Why so long for charges in fatal dog mauling?

Fatal dog mauling on East Bruce Avenue in Dayton. (WDTN Photo)
Fatal dog mauling on East Bruce Avenue in Dayton. (WDTN Photo)
Klonda Richey killed by two dogs on E. Bruce Avenue in Dayton.  (Photo/provided)
Klonda Richey killed by two dogs on E. Bruce Avenue in Dayton. (Photo/provided)

DAYTON, Ohio (WDTN) – Police and prosecutors will meet again at the end of the month to determine whether charges will be filed in a deadly dog mauling.

Police presented their evidence in the case Monday, but prosecutors determined it wasn’t enough yet to bring charges.

Klonda Richey, 57, was killed by two dogs that lived next door to her East Bruce Avenue home.

We asked a legal expert questions about the case.

A spokesperson with the prosecutor’s office said they are likely waiting on test results to be completed before moving forward in this case.

A law professor at the University of Dayton, who is not affiliated with this case, spoke to 2 NEWS about the problems prosecutors may face in pressing charges for Richey’s death.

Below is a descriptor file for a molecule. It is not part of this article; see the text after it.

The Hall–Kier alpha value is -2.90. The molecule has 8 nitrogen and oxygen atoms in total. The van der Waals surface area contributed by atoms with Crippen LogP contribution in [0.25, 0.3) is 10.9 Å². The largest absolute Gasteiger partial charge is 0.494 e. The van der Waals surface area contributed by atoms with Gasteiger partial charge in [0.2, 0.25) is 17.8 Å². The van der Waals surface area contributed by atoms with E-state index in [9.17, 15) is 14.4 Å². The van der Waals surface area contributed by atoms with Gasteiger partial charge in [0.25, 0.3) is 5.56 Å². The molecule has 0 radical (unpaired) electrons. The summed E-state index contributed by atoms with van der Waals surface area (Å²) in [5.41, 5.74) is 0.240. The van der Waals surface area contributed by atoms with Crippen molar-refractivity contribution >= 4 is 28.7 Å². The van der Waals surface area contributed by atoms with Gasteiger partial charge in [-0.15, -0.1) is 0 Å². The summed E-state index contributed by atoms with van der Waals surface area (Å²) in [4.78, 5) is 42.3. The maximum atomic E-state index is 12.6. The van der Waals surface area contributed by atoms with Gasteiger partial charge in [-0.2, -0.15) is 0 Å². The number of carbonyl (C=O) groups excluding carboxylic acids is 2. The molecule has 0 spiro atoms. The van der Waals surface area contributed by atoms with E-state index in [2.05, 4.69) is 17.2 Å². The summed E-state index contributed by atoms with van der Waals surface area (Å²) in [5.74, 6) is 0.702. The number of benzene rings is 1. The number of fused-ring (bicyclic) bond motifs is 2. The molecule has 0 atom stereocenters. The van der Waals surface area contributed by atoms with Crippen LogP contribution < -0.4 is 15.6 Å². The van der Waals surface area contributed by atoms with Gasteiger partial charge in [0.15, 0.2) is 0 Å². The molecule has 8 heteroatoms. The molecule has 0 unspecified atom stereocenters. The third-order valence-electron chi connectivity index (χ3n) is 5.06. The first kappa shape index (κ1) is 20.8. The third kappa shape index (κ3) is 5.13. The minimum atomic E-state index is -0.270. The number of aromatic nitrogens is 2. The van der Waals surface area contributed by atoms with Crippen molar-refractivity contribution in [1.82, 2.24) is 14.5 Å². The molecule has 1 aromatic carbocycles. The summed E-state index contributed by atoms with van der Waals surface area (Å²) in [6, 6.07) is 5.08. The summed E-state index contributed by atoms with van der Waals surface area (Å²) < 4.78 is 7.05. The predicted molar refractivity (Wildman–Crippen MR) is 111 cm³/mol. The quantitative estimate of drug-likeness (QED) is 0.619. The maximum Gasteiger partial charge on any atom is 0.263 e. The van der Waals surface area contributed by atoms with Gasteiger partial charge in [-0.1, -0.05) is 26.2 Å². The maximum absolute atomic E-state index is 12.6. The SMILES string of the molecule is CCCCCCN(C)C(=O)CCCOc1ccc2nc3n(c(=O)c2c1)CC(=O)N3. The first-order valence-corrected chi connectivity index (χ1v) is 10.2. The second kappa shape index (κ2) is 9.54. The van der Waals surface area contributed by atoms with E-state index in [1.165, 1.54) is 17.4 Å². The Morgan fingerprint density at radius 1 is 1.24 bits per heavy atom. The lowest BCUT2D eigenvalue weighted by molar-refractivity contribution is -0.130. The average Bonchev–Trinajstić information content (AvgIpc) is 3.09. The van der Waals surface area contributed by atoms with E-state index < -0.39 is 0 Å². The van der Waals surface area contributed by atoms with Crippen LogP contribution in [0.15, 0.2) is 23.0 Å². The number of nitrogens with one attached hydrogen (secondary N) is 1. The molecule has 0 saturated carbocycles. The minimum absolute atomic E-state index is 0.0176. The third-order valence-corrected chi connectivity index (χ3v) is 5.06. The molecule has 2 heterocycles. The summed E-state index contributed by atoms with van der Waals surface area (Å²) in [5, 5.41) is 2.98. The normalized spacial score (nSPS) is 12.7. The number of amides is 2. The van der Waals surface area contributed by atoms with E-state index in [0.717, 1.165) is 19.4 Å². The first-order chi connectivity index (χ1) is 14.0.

Prosecutors say they need more evidence before filing any charges against Richey’s neighbors, the owners of the dogs.

“If they can’t prove that, regardless of what the outcome is, they can’t prove their case,” said Professor Tom Hagel, University of Dayton.

The biggest deterrent may be just how clearly the state law defines who is to blame in a case such as this.

“Keep in mind that prosecutors are limited by the language of statutes,” Hagel said. “The crime in Ohio has to be defined by a statute or a municipal ordinance. If it’s not defined by that then it’s not a crime.”

There could be some charges that could come easily.

“Right there, I’m seeing the dogs running around up over in her property.”

2 NEWS showed Hagel surveillance footage Richey gathered in an attempt to protect herself.

Instantly, the law professor pointed out one of the charges the dogs owners might face, watching the dogs roam around Richey’s property.

“He’s on notice that those dogs are there and, apparently, he’s clearly on notice that these dogs may have threatened her or attacked her or whatever. Consequently, since he was on notice and didn’t do anything, sounds like recklessness to me.”

It is still unclear exactly what charges investigators are pursuing in this case.

Hagel did mention prosecutors have plenty of time getting all the evidence together for charges are pressed.

They will revisit this case at the end of the month.




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